One longer-term internal challenge awaiting Israel's future government is the country's persisting societal polarisation. Despite the rise of centrism in Israeli politics, the election results paint a picture of a nation marked by two major cleavages: a growing dissonance between secular and religious Jewish Israelis over the relationship between the state and religion; and a persisting disconnection between Jewish and Arab Israelis about the core issue of the country's identity.

The future Israeli government will also need to address a series of demanding developments arising from the ever-changing geopolitical context. These include: the persisting paralysis of Israeli-Palestinian negotiations and increased political and legal intricacies following last November's hostilities in Gaza, Palestine's upgraded status of observer at the United Nations, and Israel's unilateral decision to expand settlements in East Jerusalem and the West Bank; the still unresolved issue of Iran's nuclear programme and its implications for the region's security architecture; the growing political cacophony and diplomatic stalemate between Israel and its former close allies in Cairo and Ankara; and mounting instability in both Syria and Lebanon; and unprecedented dissonance with both the United States and the European Union over Netanyahu's assertive foreign and security policy. Inaugurating more constructive diplomatic action could prove to be equally challenging, though, given the differing political priorities in Netanyahu's future coalition.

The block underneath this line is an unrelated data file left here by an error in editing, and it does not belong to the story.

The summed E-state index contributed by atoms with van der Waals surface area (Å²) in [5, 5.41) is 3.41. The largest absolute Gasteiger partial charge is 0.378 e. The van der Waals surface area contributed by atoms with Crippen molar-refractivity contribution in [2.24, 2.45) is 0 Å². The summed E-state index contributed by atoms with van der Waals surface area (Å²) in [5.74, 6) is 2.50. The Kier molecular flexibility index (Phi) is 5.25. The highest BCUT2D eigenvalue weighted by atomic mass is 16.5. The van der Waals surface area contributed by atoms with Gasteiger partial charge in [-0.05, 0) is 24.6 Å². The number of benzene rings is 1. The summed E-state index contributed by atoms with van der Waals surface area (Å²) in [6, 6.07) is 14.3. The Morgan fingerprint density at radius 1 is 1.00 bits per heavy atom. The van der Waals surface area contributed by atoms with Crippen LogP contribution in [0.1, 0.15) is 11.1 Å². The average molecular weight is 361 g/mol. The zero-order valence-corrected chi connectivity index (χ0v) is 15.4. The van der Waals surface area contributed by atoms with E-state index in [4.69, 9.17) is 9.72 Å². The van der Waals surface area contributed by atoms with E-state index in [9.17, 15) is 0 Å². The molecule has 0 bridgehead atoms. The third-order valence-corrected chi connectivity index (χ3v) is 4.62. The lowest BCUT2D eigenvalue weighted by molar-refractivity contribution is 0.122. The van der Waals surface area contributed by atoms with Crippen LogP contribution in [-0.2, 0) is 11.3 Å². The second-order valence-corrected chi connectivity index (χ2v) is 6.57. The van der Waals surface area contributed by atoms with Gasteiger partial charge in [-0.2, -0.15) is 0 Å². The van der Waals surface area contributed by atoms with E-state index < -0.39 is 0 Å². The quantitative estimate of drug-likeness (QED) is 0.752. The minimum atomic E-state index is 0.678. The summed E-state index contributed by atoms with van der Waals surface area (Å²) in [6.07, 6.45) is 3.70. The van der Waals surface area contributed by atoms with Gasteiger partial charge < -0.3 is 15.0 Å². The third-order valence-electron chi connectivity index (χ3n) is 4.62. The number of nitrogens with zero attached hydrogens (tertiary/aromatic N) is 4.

Despite a persistent risk of domestic retrenchment, these developments offer external players an unexpected opportunity to capitalise on political change in Tel Aviv and encourage much-needed peace-making initiatives. In particular, the EU should give more strategic depth to its relations with Israel, which have been focused almost solely on trade and investment despite a more ambitious 2004 EU-Israel Action Plan. By strengthening its partnership with the US after President Barack Obama's re-election and the new round of appointments to both the State Department and the Pentagon, and by reaching out to like-minded regional actors such as Jordan and Qatar, the EU should aim to re-engage Israel in three inter-related areas.